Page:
Classical Philosophy is a comprehensive examination of early philosophy from the presocratics through to Aristotle. The aim of the book is to provide an explanation and analysis of the ideas that flourished at this time and considers their relevance both to the historical development of philosophy and to contemporary philosophy today. From these ideas we can see the roots of arguments in metaphysics, epistemology, ethics and political philosophy. The book is arranged in four parts by thinker and covers: The Presocratics Socrates Plato Aristotle Christopher Shields' style is inviting, refreshing and ideal for anyone coming to the subject for the first time. He provides a balanced account of the central topics and ideas that emerged from the period and includes helpful further reading and chapter overviews.
Facts101 is your complete guide to Epistemology, Classic Problems and Contemporary Responses. In this book, you will learn topics such as as those in your book plus much more. With key features such as key terms, people and places, Facts101 gives you all the information you need to prepare for your next exam. Our practice tests are specific to the textbook and we have designed tools to make the most of your limited study time.
This authoritative collection of the seminal texts in post-war political philosophy has now been updated and expanded. Reprints key articles, mainly unabridged, touching upon the nature of the state, democracy, justice, rights, liberty, equality and oppression. Includes work from politics, law and economics, as well as from continental and analytic philosophy. Now includes thirteen additional texts, taking account of recent developments in the field and reflecting the most pressing concerns in international affairs. Can be used alongside A Companion to Contemporary Political Philosophy (Blackwell Publishing, 1993; second edition in preparation) as the basis for a systematic introduction to the subject.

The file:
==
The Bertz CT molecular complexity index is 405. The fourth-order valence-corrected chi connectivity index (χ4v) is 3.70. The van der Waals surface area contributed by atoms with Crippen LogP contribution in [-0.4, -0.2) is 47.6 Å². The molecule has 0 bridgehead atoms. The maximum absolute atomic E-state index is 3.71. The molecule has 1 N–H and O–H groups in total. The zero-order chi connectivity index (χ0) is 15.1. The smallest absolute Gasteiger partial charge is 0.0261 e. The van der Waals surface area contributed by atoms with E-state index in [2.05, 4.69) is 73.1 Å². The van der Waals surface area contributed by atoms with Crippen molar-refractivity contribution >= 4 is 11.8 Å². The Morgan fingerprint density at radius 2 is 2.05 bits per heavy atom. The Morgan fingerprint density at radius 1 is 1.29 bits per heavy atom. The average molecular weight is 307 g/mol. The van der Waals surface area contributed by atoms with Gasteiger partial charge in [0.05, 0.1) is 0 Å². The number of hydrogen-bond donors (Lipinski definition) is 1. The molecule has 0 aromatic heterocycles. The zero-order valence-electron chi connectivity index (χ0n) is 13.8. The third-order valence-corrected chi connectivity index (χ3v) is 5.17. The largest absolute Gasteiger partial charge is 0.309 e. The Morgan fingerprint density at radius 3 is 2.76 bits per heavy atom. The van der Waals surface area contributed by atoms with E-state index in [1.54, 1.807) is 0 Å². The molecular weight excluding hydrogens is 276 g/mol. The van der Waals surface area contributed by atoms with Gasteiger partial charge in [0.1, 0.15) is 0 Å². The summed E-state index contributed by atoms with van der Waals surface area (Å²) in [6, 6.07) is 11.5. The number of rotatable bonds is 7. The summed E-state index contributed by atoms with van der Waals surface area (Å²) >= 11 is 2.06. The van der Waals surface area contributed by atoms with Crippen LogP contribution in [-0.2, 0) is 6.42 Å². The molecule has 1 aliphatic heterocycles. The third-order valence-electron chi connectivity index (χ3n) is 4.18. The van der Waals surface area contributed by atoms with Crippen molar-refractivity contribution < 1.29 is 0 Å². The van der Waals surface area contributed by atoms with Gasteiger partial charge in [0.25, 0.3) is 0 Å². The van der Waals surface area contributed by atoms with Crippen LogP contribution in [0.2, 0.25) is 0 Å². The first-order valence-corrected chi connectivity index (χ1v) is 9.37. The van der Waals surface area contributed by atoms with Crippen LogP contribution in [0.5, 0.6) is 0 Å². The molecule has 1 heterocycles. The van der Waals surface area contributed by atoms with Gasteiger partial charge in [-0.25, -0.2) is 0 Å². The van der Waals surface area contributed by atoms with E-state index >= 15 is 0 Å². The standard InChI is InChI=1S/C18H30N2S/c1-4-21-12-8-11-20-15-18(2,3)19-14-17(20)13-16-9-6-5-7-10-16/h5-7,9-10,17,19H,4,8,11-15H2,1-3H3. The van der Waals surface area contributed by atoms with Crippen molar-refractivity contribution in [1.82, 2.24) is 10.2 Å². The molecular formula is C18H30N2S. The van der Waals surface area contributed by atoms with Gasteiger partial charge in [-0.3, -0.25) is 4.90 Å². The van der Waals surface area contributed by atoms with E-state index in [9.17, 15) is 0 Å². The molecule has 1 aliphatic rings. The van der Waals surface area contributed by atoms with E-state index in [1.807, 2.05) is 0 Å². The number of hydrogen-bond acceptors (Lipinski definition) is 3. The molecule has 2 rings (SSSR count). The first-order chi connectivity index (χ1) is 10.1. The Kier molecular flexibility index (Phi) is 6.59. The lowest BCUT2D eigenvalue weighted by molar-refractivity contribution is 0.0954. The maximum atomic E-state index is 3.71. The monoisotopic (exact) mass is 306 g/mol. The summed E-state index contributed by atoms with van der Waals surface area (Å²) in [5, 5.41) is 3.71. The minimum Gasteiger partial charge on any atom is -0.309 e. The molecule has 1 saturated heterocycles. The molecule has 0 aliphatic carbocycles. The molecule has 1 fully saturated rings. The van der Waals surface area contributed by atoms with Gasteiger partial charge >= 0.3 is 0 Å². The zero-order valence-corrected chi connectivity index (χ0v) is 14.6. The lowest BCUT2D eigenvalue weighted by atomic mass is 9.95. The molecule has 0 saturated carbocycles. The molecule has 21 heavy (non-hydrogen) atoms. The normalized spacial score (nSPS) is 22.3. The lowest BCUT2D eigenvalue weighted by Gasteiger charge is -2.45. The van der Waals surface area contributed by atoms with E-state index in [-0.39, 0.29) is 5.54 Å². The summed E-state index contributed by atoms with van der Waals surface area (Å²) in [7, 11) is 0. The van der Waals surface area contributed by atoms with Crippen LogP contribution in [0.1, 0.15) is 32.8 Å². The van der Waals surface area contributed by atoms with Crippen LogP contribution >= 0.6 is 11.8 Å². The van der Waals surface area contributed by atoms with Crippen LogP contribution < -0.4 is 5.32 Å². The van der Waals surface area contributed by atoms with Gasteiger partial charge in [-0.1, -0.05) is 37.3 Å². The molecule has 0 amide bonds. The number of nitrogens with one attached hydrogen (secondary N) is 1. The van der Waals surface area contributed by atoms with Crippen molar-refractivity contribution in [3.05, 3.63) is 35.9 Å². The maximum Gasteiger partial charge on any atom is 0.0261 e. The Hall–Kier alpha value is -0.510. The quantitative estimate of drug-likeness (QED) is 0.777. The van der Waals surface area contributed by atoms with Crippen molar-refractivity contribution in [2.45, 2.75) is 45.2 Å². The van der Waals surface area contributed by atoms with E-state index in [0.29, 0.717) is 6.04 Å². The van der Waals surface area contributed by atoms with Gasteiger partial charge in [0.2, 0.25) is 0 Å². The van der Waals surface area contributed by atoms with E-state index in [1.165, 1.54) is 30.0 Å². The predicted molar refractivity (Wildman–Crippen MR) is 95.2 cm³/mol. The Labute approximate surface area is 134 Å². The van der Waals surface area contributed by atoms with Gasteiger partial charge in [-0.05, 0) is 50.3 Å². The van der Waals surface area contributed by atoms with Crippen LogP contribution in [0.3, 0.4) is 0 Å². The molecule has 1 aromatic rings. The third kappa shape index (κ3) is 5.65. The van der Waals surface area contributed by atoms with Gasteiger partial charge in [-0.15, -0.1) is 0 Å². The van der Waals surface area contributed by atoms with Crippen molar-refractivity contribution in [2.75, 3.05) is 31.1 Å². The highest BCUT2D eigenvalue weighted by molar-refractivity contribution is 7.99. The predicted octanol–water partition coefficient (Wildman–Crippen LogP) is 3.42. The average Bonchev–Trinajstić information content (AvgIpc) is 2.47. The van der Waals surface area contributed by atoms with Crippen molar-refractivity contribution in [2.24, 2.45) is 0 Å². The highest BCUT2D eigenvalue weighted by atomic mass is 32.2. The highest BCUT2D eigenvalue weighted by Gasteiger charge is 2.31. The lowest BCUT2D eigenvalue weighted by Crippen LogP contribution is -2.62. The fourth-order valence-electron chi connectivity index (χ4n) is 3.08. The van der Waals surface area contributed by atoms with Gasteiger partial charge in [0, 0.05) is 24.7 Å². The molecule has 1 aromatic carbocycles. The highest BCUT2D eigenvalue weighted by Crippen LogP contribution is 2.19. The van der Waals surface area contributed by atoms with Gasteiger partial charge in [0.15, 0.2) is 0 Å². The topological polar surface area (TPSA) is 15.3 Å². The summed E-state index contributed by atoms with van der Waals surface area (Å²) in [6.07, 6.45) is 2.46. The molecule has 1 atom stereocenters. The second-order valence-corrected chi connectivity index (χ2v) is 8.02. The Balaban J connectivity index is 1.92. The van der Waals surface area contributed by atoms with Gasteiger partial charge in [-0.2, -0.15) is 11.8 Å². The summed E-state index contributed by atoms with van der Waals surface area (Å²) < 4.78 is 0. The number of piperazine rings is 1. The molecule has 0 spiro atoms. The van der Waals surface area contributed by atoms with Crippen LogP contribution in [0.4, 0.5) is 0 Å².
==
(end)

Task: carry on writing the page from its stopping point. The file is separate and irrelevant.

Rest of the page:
This collection of original articles, written by leading contemporary European and American philosophers of religion, is presented in celebration of the publication of the fiftieth volume of the International Journal for Philosophy of Religion. Following the Editor's Introduction, John Macquarrie, Adriaan Peperzak, and Hent de Vries take up central themes in continental philosophy of religion. Macquarrie analyzes postmodernism and its influence in philosophy and theology. Peperzak argues for a form of universality different from that of modern philosophy, and de Vries analyzes an intrinsic and structural relationship between religion and the media. The next three essays discuss issues in analytic philosophy of religion. Philip Quinn argues that religious diversity reduces the epistemic status of exclusivism and makes it possible for a religious person to be justified while living within a pluralistic environment. William Wainwright plumbs the work of Jonathan Edwards in order to better understand debates concerning freedom, determinism, and the problem of evil, and William Hasker asks whether theological incompatibilism is less inimical to traditional theism than some have supposed. Representing the Thomist tradition, Fergus Kerr challenges standard readings of Aquinas on the arguments for the existence of God. David Griffin analyzes the contributions of process philosophy to the problem of evil and the relation between science and religion. Illustrating comparative approaches, Keith Ward argues that the Semitic and Indian traditions have developed a similar concept of God that should be revised in view of post-Enlightenment theories of the individual and the historical. Keith Yandell explores themes in the Indian metaphysical tradition and considers what account of persons is most in accord with reincarnation and karma doctrines. Feminist philosophy of religion is represented in Pamela Anderson's article, in which she argues for a gender-sensitive and more inclusive approach to the craving for infinitude.